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Fiserv Forum, Miller Park No Longer Early Voting Sites

Milwaukee Officials Fear Lawsuit, Votes Won't Count

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an empty table at a restaurant is located near the Fiserv Forum in Milwaukee
The Fiserv Forum was supposed to be the site of this year’s Democratic National Convention. Angela Major/WPR

The Milwaukee Election Commission announced Tuesday that Miller Park and the Fiserv Forum will not be used as in-person absentee voting sites for the Nov. 3 presidential election, as originally planned.

The city fears using the sites could be legally challenged due to a recent court ruling, and that ballots placed there could be at risk of not being counted, said Claire Woodall-Vogg, Milwaukee Election Commission executive director.

During a virtual lunch Tuesday with the Milwaukee Press Club, Woodall-Vogg cited U.S. District Judge William Conley’s recent ruling to reject requests to expand early voting. Woodall-Vogg also said the Wisconsin Elections Commission sent a notice stating alternate or additional sites for absentee voting had to be designated by June.

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Miller Park and Fiserv Forum were announced in August.

“It was a very tough decision, but the last thing I would want is city of Milwaukee voters to use those sites and then later have their ballots thrown out due to our mistake or violation of a very unforgiving state statue,” Woodall-Vogg said.

Rick Schlesinger, president of business operations for the Milwaukee Brewers, said he doesn’t want to get into the middle of recommendations analyzing election laws.

“Far be it from me to try to get in the middle of that thicket of complex laws and interpretations,” Schlesinger said. “We are in agreement that in an abundance of caution and to avoid any risk that ballots may not be counted, regrettably we will not be a site for early voting. Obviously elections continue and if in the future there is an opportunity for Miller Park to be a site we are certainly open to that.”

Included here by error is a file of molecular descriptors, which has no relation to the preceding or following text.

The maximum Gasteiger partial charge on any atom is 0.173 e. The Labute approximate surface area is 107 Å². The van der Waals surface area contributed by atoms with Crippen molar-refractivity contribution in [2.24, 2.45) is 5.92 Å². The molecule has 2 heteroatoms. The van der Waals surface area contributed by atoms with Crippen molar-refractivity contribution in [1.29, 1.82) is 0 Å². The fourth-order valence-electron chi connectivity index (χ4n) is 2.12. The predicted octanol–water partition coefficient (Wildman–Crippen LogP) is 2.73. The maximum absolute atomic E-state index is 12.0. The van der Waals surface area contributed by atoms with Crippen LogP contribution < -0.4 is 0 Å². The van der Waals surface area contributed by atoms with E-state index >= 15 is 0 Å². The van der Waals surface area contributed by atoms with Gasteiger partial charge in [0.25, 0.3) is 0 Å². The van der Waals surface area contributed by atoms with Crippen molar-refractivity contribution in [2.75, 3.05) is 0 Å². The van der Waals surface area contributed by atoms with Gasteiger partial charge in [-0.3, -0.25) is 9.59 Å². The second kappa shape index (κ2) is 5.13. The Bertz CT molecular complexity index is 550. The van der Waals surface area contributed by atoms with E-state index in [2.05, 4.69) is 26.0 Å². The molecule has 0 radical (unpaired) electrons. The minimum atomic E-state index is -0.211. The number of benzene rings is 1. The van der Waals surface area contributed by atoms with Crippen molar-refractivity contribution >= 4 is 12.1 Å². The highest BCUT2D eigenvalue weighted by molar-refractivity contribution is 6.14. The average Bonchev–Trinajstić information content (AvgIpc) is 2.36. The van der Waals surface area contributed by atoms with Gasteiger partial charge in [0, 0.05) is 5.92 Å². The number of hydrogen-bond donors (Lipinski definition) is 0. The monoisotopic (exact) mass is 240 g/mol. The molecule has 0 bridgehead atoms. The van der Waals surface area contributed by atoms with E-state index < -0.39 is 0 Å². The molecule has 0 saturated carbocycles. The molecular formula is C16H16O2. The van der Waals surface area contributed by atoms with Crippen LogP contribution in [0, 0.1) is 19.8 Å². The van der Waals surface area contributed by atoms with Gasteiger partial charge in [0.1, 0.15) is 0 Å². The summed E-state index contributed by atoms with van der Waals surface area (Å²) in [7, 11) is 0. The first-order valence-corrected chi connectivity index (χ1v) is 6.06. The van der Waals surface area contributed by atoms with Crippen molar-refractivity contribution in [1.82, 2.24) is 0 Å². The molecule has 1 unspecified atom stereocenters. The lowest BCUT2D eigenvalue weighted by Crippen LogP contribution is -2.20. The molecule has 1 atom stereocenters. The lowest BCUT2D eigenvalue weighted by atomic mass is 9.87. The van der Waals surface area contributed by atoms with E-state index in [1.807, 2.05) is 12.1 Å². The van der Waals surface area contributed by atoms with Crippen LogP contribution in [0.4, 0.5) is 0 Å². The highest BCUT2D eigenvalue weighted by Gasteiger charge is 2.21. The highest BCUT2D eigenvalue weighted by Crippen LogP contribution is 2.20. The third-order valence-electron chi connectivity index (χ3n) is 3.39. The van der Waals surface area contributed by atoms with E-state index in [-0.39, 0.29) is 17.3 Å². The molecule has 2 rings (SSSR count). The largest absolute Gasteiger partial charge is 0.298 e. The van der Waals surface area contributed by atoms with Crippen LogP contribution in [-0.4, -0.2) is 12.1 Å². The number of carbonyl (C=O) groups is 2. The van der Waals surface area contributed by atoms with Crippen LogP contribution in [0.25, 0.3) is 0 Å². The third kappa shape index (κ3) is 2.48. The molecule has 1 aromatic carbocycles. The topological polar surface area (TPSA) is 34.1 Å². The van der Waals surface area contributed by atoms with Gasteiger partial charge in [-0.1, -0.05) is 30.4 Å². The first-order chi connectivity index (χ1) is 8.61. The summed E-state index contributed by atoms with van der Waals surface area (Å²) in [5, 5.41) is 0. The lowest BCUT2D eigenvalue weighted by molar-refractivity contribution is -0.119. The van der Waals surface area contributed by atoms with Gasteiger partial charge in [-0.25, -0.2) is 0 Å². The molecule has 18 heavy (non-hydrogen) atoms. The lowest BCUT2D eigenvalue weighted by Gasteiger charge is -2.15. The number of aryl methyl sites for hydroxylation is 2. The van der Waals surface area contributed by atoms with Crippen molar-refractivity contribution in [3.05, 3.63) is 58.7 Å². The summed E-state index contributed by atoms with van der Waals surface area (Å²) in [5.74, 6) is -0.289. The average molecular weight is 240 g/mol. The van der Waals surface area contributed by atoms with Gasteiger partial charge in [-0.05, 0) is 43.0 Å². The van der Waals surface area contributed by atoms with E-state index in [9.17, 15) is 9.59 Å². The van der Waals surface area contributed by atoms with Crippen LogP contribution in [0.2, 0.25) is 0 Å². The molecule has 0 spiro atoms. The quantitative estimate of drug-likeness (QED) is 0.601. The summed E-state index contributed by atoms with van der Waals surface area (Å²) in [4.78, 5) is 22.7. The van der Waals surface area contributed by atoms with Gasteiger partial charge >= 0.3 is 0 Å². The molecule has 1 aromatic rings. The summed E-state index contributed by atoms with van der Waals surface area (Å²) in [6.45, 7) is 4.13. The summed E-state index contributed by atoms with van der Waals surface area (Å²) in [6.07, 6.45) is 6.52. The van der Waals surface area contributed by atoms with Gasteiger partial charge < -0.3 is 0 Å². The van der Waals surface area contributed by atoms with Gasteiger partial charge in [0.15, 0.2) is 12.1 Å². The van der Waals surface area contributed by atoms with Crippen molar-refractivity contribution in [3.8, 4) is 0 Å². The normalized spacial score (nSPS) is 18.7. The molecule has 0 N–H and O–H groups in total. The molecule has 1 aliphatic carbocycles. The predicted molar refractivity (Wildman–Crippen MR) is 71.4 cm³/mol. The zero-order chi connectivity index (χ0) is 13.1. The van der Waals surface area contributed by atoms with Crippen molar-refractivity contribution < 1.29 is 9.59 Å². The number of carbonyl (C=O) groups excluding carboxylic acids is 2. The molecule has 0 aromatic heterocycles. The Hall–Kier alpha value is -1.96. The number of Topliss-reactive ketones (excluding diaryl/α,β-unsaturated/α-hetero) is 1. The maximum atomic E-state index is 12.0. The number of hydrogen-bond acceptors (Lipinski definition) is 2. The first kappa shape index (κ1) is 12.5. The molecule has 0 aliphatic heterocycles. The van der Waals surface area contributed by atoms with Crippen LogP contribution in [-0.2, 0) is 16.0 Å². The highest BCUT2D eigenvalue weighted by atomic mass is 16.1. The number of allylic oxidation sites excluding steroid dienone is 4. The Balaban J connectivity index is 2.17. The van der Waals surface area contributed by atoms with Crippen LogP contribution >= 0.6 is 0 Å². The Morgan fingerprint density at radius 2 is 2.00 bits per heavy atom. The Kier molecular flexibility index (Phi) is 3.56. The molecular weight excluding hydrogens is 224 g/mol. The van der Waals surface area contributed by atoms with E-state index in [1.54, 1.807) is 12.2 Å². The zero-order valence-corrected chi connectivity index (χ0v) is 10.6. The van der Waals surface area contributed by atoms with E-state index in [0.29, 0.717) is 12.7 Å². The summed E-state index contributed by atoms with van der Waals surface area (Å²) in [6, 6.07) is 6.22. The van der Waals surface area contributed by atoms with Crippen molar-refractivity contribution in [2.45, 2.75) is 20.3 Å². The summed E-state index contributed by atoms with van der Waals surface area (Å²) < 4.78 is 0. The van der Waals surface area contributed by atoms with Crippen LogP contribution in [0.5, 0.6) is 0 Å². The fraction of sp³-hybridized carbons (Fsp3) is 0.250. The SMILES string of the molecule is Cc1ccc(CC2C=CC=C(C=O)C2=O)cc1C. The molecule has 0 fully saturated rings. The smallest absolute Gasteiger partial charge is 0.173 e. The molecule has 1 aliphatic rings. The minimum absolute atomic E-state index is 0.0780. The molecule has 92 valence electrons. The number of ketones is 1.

The news prompted reaction on social media.

Alex Lasry, senior vice president of the Milwaukee Bucks, which donated the arena, said:

Lt. Gov. Mandela Barnes was to the point:

The city added both locations in response to the COVID-19 pandemic and a desire to meet public demand for early voting by the safest means available. Milwaukee made national news during the April election when only five polling places were open in the city.

Woodall-Vogg said there will be more than 170 polling places open on Election Day with only seven location changes.

Woodall-Vogg said the city still offering 13 in-person absentee “early” voting locations that are geographically spread out across the city. The city had three sites in Nov. 2016 and eight sites in Nov. 2018.

Three of the sites: the Frank P. Zeidler Municipal Building, 841 N. Broadway; Midtown Center, 5700 W. Capitol; and Zablocki Library, 3501 W. Oklahoma; will be open from 8 a.m. to 7 p.m. Monday through Friday and from 10 a.m. to 4 p.m. on weekends beginning Oct. 20.

Milwaukee Mayor Tom Barrett said early voting will be crucial this year to reduce crowding on Election Day.

“We are doing everything within our ability to make sure every person in this city has a fair chance to cast a ballot and regret we are not able to pursue the unique opportunity of integrating these two well-known locations,” Barrett said.

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